As I wrote yesterday, the minor frustrations I may encounter are thus far outweighed by the opportunities that have come my way -- for example, taking a hike on a random Thursday or going out to the field to meet with BPW Patan's women borrowers.
Then there are the benefits that actually make daily life a bit easier than my old routine in the U.S., counterbalancing the poor maps and unreliable cell phone network. The biggest perk is our didi, or live-in housekeeper. In Nepali, "didi" translates to "older sister," but it is also used as a friendly term to address a woman and signify a housekeeper.
My landlord, Tia, hired Geeta a couple months ago. Geeta is in her early 20s and has a young daughter who lives with her parents in her village. Seeking domestic work in the city, she ended up at our home and lives behind the main house in a separate building, where she has her own bedroom and kitchen.
Although many didis cook every day, Geeta mainly handles cleaning, laundry, and shopping for fresh vegetables and fruit (she gets a better deal than I do when I go to the local market by myself). Geeta also provides a wake-up call with tea in the morning (for Tia, it is tea and toast, but I prefer to make my own breakfast).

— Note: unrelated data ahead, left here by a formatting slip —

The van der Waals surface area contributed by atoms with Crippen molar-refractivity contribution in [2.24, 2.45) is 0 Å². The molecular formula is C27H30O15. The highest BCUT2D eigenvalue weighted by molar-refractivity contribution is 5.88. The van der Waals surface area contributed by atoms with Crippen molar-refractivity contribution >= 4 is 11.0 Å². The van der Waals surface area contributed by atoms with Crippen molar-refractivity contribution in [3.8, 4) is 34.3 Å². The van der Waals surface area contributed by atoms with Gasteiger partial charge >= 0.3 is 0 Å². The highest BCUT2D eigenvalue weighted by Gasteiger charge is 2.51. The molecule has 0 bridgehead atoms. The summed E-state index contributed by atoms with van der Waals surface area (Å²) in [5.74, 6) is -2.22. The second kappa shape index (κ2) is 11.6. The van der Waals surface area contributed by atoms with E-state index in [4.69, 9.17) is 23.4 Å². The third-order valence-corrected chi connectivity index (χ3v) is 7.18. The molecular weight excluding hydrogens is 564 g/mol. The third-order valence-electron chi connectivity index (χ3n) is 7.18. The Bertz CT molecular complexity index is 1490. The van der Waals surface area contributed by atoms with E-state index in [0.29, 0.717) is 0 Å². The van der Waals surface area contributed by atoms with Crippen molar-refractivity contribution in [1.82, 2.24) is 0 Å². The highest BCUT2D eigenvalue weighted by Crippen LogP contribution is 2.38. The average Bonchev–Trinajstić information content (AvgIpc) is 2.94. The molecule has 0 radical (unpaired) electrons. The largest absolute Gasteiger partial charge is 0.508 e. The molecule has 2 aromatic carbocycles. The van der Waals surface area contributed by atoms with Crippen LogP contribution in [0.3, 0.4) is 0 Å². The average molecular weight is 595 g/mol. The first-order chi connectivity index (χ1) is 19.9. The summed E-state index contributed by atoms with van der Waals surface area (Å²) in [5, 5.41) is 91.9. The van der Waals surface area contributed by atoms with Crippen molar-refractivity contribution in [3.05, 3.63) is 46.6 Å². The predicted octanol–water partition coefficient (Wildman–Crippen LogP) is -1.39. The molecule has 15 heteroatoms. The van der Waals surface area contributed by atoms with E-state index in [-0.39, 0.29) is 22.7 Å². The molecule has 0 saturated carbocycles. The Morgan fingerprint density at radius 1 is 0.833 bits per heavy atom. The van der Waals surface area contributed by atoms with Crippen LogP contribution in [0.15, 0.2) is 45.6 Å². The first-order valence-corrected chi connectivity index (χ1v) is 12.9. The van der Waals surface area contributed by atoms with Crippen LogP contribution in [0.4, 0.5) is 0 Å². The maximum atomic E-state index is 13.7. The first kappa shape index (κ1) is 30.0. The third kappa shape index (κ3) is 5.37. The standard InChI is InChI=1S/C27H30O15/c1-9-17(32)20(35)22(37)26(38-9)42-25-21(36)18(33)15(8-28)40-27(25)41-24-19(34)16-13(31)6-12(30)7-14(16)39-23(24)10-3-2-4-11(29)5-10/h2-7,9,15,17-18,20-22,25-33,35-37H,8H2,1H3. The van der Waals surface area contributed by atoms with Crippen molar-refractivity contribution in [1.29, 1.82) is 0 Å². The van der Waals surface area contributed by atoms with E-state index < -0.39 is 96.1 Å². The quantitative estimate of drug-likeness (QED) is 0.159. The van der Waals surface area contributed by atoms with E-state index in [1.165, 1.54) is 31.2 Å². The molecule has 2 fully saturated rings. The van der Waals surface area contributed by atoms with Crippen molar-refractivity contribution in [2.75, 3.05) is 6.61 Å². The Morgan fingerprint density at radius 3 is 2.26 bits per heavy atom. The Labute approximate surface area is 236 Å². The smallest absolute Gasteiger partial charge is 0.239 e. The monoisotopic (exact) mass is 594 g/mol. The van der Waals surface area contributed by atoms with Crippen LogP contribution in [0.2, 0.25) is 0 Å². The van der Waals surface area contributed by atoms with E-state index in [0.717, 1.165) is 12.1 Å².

A didi is great, but I am still getting used to the idea of live-in help. It is strange for those of who have always made our own beds, scrubbed our own kitchens, and prepared our own tea. I probably say "thank you" at least twice for any given task she helps me with, and I think that is a fine habit, though most Nepalis would probably think I am crazy for doing so. To them, the help is the help, and you do not need to thank them for doing their job. I still can't get over the fact that Geeta brings me tea every morning, so, thank you very much, I am going to continue saying "thanks."